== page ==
Some Books I've Liked

June 2007

This list is not "my favorite books." It's just a list of books I've read or re-read, recently, that I liked and wanted to tell people about. It's extremely incomplete and completely random. If you or I enjoy it, I will add to it from time to time.

— UKL

The Yiddish Policemen's Union, by Michael Chabon. Of course if you haven't read Kavalier and Clay yet, go read it at once, what on earth have you been waiting for? Then read this. It is even a little crazier, maybe. Crazy like a genius.


The novels of E.H.Young, a British writer whose best work was published in the 1920's and early 30's:, Jenny Wren, The Curate's Wife... and anything else you can find — at the library, probably, or on abebooks, because except for a couple of Virago editions (three cheers for Virago!) she's been out of print for years. She is an odd bod, very British in her intense class-consciousness, rather Austenian in her close focus, psychological acuity, and dry humor, with an occasional flash of resemblance to D.H.Lawrence. A writer who should not be forgotten.


Suffer the Little Children, by Donna Leon. The 16th of Leon's Venetian mystery novels is one of the finest. I reviewed this book for the Manchester Guardian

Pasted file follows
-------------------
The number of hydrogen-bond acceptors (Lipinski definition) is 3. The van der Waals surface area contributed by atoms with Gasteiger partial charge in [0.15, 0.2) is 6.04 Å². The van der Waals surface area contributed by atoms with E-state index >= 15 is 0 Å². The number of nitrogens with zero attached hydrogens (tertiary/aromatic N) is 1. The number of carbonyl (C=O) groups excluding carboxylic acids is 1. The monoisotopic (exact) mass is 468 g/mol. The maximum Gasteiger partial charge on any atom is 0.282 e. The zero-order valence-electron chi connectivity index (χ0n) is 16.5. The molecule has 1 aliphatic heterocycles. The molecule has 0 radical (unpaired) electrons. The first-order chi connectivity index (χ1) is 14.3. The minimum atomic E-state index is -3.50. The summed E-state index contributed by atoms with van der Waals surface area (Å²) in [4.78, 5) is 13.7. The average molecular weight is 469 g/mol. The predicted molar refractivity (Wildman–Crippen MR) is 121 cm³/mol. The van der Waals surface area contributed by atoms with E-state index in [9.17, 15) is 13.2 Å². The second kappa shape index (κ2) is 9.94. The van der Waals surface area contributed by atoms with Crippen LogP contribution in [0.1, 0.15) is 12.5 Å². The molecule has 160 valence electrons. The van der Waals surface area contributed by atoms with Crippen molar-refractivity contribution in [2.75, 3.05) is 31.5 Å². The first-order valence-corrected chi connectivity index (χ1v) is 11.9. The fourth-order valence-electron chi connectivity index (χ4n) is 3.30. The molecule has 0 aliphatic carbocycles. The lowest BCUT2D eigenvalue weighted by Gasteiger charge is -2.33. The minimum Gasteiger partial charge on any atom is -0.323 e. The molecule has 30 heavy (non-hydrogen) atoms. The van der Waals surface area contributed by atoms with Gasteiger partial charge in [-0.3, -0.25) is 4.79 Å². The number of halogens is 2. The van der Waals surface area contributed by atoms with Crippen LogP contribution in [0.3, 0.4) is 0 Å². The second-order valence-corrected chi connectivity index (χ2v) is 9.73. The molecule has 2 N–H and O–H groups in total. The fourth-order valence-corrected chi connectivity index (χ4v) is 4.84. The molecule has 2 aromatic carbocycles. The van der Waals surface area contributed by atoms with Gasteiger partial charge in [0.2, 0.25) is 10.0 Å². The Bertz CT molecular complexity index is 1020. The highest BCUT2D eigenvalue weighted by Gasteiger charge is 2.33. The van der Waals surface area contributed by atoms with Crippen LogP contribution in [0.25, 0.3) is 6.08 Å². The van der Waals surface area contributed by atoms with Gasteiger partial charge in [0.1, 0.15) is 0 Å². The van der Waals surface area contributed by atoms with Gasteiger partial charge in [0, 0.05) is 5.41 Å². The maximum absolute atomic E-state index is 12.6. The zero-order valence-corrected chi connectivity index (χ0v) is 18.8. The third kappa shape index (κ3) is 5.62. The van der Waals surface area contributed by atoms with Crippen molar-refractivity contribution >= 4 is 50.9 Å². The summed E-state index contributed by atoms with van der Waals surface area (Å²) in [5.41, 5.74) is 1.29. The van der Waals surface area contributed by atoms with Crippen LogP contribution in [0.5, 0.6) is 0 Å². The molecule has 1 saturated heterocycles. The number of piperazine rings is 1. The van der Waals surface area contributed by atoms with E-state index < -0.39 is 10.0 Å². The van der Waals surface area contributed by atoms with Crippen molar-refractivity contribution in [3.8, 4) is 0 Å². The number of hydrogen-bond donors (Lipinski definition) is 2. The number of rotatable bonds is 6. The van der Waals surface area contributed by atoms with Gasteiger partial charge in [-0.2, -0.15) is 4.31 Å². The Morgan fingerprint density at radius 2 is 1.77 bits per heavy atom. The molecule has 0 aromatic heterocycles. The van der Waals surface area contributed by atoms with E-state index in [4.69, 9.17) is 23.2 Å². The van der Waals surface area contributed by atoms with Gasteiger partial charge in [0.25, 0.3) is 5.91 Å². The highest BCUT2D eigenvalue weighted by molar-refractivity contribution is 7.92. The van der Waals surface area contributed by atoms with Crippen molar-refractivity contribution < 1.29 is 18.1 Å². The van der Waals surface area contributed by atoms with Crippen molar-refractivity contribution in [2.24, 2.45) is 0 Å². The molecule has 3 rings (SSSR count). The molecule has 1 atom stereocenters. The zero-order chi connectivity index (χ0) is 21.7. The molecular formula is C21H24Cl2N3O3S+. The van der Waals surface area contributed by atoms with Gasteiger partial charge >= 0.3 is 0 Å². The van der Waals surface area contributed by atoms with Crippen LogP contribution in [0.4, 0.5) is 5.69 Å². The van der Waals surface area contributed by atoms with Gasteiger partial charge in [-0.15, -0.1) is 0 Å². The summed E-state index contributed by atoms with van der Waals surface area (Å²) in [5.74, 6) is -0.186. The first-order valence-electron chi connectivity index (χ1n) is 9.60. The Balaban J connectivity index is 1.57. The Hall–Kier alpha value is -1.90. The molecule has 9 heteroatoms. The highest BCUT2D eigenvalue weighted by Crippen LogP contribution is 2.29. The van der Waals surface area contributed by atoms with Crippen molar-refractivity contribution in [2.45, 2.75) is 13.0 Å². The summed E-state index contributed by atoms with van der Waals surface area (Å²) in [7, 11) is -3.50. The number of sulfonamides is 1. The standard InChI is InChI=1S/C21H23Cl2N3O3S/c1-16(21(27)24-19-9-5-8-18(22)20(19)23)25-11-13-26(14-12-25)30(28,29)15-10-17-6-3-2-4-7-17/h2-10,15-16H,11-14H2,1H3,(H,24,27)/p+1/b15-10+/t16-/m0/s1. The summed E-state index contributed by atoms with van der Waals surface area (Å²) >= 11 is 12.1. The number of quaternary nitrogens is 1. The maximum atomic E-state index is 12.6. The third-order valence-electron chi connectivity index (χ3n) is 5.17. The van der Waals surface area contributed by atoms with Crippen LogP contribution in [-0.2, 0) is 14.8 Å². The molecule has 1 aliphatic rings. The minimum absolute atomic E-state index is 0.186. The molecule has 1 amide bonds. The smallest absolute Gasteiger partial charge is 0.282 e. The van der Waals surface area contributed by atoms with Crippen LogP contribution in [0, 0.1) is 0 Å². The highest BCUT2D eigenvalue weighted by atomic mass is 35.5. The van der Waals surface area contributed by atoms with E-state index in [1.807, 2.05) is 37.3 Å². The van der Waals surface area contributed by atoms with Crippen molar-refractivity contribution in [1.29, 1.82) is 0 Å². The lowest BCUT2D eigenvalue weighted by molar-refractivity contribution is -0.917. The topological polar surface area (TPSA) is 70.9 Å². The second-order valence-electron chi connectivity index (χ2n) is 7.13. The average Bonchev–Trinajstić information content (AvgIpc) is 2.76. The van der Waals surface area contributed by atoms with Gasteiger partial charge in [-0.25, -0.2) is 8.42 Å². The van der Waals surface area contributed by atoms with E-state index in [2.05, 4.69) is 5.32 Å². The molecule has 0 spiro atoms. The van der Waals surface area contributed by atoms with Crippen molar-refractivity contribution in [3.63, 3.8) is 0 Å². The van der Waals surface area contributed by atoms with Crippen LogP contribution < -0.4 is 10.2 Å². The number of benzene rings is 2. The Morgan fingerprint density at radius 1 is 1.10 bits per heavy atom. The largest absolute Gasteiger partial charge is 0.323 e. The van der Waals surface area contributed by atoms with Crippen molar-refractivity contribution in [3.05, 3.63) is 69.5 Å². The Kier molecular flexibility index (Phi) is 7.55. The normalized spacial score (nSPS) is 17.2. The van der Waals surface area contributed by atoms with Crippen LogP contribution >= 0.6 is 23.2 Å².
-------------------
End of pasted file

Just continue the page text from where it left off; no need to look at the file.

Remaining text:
Some young adult books I like — I had to read a lot of them this spring, and these stood out:


The Higher Power of Lucky by Susan Patron. This one has already won the Newbery Award and gone to Kiddilit Booksellers Heaven forever, so it doesn't need my endorsement... but it's a lovely, funny, sweet book, set in a truly godforsaken desert town in California.


Weedflower by Cynthia Kadohata. A novel that goes with its young heroine to one of the prison camps where our government sent all our citizens of Japanese ancestry in 1942 after Pearl Harbor. It's a beautiful book, understated and strong and tender. If you read it you won't forget it.


Everlost by Neal Shusterman. A very cool idea about what dead teenagers do.


1The Throwaway Piece by Jo Ann Yolanda Hernandez

Becoming Chloe by Catherine Ryan Hyde

These are both very hardnosed, hardhitting books about young people in bad trouble. If you're under about 13 and aren't quite clear and sure in your own head about how you feel about drugs and sex and stuff like that, I'd say don't read them yet: they could be way more confusing than useful. They're honest, painful books written for mid-teens and older.


The Book of One Hundred Truths by Julie Schumacher

The Mailbox by Audrey Shafer

Two good novels about finding out what family is and isn't, and figuring out what is important and what isn't.

Spiral
Index of Some Books I've Liked

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Updated Sunday, 26-Feb-2017 17:28:50 PST